OK, I’m busy (which is why I haven’t written on this even though it’s been in the news for a while) but the topic pushed my buttons, so I carved out some time.
Seems the Benner family, who have been farming on Long Island for over 40 years (I for one had no clue there were farms on Long Island!) bought a cow two years ago to raise for meat. As part of their daily farming activities, the Benners invite people to their farm for picnics and school trips, to help educate city folks about farms. Minnie the cow has been quite popular. The Benners purchased Minnie two years ago to raise for beef. When Kimberly Sherriton of Commack took a farm tour and found out the Benners planned to slaughter Minnie for the family meat supply, she first offered to place the cow in an animal sanctuary and then started a campaign to “save Minnie.” The campaign includes a petition, protests and — according to the Benners — harassment and threats (although not necessarily from Sherriton). However, Sherriton was the one who commented that the Benners should just go down to Whole Foods and buy antibiotic-free meat.
Several thoughts occur (well, actually a lot more than several, but I do have limited time). First, the lack of basic knowledge about how meat is produced. The animal has to be raised, fed and slaughtered, no matter how you look at it. On the Benner’s farm the raising and feeding is focused on a single cow, with careful attention to the quality of the food, daily care and living conditions. If you raise food in this way, you do usually make an emotional connection to the animals. But Sherriton and others seem to miss the point — it’s because you make the emotional connection (i.e. care about the animal and see it as something more than a “product”) that the animal receives such good care. That means high-quality, healthy meat and a good life for the cow. To compare a cow raised in this fashion to the beef at Whole Foods demonstrates a lack of knowledge (Whole Food meats are essentially commercially raised in large quantities even if they are organic or antibiotic free), but also misses the point that raising your own — to paraphrase Gene Logsdon — is more respectful and emotionally honest than smacking your lips over a thick rib eye and pretending nobody had to do the dirty work. Even those who are vegetarian or vegan may benefit from butchered beef. If you wear leather shoes and belts or carry leather accessories like purses, that comes from the cow, as does the bone meal you use as fertilizer in your garden, the gelatin or canned beef broth in your pantry and other products that result from the meat-packing industry.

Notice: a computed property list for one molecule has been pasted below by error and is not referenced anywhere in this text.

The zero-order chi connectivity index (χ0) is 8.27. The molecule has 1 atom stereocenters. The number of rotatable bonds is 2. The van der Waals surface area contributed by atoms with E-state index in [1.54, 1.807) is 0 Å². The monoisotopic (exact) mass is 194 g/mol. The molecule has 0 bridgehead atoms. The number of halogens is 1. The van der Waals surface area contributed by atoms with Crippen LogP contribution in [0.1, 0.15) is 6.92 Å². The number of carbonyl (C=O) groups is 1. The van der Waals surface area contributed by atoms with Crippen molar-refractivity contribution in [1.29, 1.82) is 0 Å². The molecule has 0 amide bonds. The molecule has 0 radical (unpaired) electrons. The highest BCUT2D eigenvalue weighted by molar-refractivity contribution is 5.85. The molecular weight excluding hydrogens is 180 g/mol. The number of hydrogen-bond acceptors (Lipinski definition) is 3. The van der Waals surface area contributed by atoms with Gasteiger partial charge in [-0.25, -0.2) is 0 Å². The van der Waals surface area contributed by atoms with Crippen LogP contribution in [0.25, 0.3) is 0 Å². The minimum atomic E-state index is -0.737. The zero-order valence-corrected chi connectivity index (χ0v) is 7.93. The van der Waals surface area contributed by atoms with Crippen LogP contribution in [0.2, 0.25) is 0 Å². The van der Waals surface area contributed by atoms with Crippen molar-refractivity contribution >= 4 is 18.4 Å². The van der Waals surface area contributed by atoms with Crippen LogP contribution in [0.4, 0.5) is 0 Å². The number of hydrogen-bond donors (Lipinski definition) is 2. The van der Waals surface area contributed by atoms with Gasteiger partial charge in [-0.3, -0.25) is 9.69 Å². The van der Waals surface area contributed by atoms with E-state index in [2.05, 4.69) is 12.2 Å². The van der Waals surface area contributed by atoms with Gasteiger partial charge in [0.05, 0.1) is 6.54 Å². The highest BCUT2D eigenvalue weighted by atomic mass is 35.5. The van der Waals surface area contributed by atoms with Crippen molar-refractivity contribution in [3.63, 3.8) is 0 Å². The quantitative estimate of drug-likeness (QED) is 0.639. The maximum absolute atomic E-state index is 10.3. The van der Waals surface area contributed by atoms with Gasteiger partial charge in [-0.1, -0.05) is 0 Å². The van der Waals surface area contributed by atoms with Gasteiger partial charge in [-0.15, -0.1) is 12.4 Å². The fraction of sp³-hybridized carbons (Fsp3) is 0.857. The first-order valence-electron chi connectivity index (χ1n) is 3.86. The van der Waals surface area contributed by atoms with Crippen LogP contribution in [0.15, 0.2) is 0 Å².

The second point is, that as Will Rogers said (his comment was a shortened version of something in a speech given in 1882 by John B. Finch, who was the Chairman of the Prohibition National Committee): “Your freedom to swing your fists ends where my nose begins.” The Benners are not hurting anyone else. They have made a decision, based on their values and way of life, that they want to raise their own meat. They understand the implications, probably recognize that there is an element of sacrifice involved (they sacrifice their illusions and emotional comfort, the cow gives her life) and I would hope, give thanks for the food on their table. None of this is the business of Sherriton or anyone else. The animal is not being mistreated, she is being used for the purpose intended. From the pictures I’ve seen, Minnie is healthy, well-fed and well-housed, as are the Benners’ other animals. Sherriton’s misguided efforts (and those of the other folks involved, some of whom think Minnie is “part of the family”) would be much better spent protesting the current CAFO-style method of raising beef, pork or any other commercially-raised meat animal.
Finally, protesting and petitions are one thing. Harassing phone calls and threats means somebody (or multiple somebodies) is/are seriously out of line. You don’t get to be aggressive and nasty to other people just because you disagree with them, especially when it’s none of your affair in the first place and you don’t even have the basic knowledge about the situation to be able to have a reasonable conversation.